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Prayer, Reason, and Drought in Texas
in the news: Rick Perry, governor of Texas, and the heat/drought in the USA South are in the news this weekend. The former enters the race to be the Republican nominee for President, the latter continues. How are these two things connected? An article, "Parched Earth" by Bryan Walsh, in the August 22 2011 issue of Time magazine makes this connection, noting Perry's suggestion that Texans pray for rain. In fact, the governor's official proclamation designated "the three-day period from Friday, April 22, 2011, to Sunday, April 24, 2011, as Days of Prayer for Rain in the State of Texas" and said the "people of Texas should join together in prayer to humbly seek an end to this devastating drought and these dangerous wildfires." While political analysts pondered Perry's chances, and climate watchers considered blaming the drought on human caused global climate change, an August 13, 2011 article in The Guardian, "Rick Perry to Delight Climate Skeptics by Running for President," connected the two. It began by noting Perry calls global warming "all one contrived phony mess that is falling apart under its own weight" and later pointing out that in 1988 (when he was 37 years old) the now 61 year old Texas governor served as that state's manager of Al Gore's presidential campaign.
commentary and analysis (by Stephen P. Cook, founder and manager, project Worldview, www.projectworldview.org):
I suspect those who seriously believe that God might answer their prayers and make it rain possess both extraordinary religious faith and a childlike innocence that seeks simple solutions. In his book The Assault on Reason, Al Gore wrote, "Simplicity is always more appealing than complexity, and faith is always more comforting than doubt. Both religious faith and uncomplicated explanations of the world are even more highly valued at times of great fear...any leader who combines simplistic policies with claims of divine guidance is more likely to escape difficult questions based on glaring logical flaws in his arguments."
Is Rick Perry such a leader? Consider the prayer he delivered on August 6th in a Houston stadium full of 30,000 Christians: "Father, our heart breaks for America...We have forgotten who made us, who protects us, who blesses us, and for that, we cry out for your forgiveness."
Before turning to political realities, let's accept that Rick Perry and millions of others really believe in the power of prayer and consider the worldviews of such people as might typically reside in America's "Bible Belt". A list of worldview themes important to them would undoubtedly include many--perhaps all--of those in the left hand column of the table below.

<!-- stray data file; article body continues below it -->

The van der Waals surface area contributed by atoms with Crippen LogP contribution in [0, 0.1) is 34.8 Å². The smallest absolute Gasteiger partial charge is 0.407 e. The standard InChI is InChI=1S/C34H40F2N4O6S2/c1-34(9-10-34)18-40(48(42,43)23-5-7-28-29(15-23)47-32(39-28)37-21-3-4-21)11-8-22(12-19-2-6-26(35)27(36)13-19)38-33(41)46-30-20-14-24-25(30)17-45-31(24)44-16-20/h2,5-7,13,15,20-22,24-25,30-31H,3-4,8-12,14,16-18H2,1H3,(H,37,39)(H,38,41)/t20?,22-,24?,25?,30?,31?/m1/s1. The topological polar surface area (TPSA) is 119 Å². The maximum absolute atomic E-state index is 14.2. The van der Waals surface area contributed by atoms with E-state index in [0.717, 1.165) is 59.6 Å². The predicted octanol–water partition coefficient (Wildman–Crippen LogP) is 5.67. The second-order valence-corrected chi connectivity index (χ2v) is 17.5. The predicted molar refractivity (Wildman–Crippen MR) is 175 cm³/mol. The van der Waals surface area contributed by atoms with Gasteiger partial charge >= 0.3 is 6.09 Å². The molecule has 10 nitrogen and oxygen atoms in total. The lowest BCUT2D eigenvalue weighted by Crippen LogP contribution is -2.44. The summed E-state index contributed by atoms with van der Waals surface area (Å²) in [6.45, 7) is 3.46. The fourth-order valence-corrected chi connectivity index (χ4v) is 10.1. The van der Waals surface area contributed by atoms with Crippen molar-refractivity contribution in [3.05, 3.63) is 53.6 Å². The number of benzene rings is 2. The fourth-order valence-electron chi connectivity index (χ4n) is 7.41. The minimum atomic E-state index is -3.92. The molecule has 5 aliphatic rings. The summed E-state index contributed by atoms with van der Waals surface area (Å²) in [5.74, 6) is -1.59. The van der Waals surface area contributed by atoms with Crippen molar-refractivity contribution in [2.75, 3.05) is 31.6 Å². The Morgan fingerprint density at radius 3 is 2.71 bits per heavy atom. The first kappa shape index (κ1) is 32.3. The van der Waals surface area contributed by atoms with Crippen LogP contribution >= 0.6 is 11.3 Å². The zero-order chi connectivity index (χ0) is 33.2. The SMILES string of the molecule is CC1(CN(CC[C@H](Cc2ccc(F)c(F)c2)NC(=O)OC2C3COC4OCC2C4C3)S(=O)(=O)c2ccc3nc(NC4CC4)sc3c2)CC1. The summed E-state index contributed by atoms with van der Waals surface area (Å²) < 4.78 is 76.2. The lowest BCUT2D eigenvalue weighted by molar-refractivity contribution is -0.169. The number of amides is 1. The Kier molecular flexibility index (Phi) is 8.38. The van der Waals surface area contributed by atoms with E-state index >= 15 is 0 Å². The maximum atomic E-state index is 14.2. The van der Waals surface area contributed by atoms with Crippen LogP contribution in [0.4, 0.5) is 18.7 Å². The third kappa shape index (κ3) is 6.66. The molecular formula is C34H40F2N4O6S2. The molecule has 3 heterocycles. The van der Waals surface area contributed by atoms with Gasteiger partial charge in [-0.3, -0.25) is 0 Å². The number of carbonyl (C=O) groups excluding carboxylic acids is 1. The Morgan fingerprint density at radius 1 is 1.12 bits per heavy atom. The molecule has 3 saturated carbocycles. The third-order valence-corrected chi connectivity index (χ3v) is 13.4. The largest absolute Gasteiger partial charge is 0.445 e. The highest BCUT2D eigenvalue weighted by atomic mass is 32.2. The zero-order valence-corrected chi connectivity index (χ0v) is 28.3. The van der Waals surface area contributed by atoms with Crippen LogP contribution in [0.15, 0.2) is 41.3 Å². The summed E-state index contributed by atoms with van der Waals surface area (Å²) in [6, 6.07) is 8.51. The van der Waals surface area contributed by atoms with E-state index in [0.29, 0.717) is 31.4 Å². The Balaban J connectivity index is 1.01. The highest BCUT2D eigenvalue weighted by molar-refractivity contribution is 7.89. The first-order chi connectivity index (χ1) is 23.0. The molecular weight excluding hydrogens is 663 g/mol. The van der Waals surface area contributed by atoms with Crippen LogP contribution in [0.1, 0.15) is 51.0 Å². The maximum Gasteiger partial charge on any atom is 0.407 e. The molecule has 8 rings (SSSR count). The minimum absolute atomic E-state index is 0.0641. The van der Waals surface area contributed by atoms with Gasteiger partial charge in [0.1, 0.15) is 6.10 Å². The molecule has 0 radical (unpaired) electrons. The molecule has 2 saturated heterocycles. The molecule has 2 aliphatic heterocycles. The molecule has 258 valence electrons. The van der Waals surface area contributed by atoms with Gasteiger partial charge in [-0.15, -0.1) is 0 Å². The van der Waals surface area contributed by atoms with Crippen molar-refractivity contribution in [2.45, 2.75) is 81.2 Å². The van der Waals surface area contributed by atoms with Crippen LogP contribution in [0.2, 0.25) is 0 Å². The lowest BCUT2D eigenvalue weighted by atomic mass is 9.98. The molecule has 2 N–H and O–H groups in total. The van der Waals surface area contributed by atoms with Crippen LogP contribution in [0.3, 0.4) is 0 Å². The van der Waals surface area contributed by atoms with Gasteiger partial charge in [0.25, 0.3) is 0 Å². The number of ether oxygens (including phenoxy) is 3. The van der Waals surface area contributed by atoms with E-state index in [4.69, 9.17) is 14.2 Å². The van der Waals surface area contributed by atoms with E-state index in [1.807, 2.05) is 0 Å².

The worldview behind the themes in the left hand column can be much simpler one than a worldview built on those in the right hand column. This religious based worldview might be that of a child who values what he or she learns from devout Christian parents and at Sunday school. Inclusion of the "Magic" worldview theme is inspired by the "wishing makes it so" hope behind prayer, something critics deplore as a simplistic, fairy tale, magical, childhood fantasy way of dealing with problems.
Inclusion of "Humbly Unsure" will be challenged by many of the religious faithful, especially by preachers who claim I Know What's Best For You (worldview theme #2B). Certainly it presents problems for politicians. Neither like the doubt that it values. Politicians need to sell themselves and their ideas to voters so that when that latter enter the polling place all doubt has been removed. To distinguish themselves from their rivals and win votes many politicians distance themselves from humility to such an extent that they embrace its opposite: arrogance. Perhaps Rick Perry's statements regarding global warming and his put down of the man he once worked to elect fall into this category? Perry's campaign faces an obvious problem: many voters recognize the complex nature of the problems America faces and will press him for adult leadership and something other than simplistic solutions.
With respect to practical problem solving, where those with worldviews based on themes in the left hand column look for solutions and where those with worldviews based on themes in the right hand column look, are fundamentally different. A worldview provides an outlook or expectation for the world as it exists or is perceived to exist. Ideally it is something that continually evolves based on feedback one gets from years of testing and refining. To some extent, its success can be measured by whether predictions made based on it come true, and by the problems one can solve based on the understanding, resources and tools it provides. With respect to the problem of drought in Texas, the approach offered by Rick Perry and what Al Gore would prescribe provide an interesting contrast.
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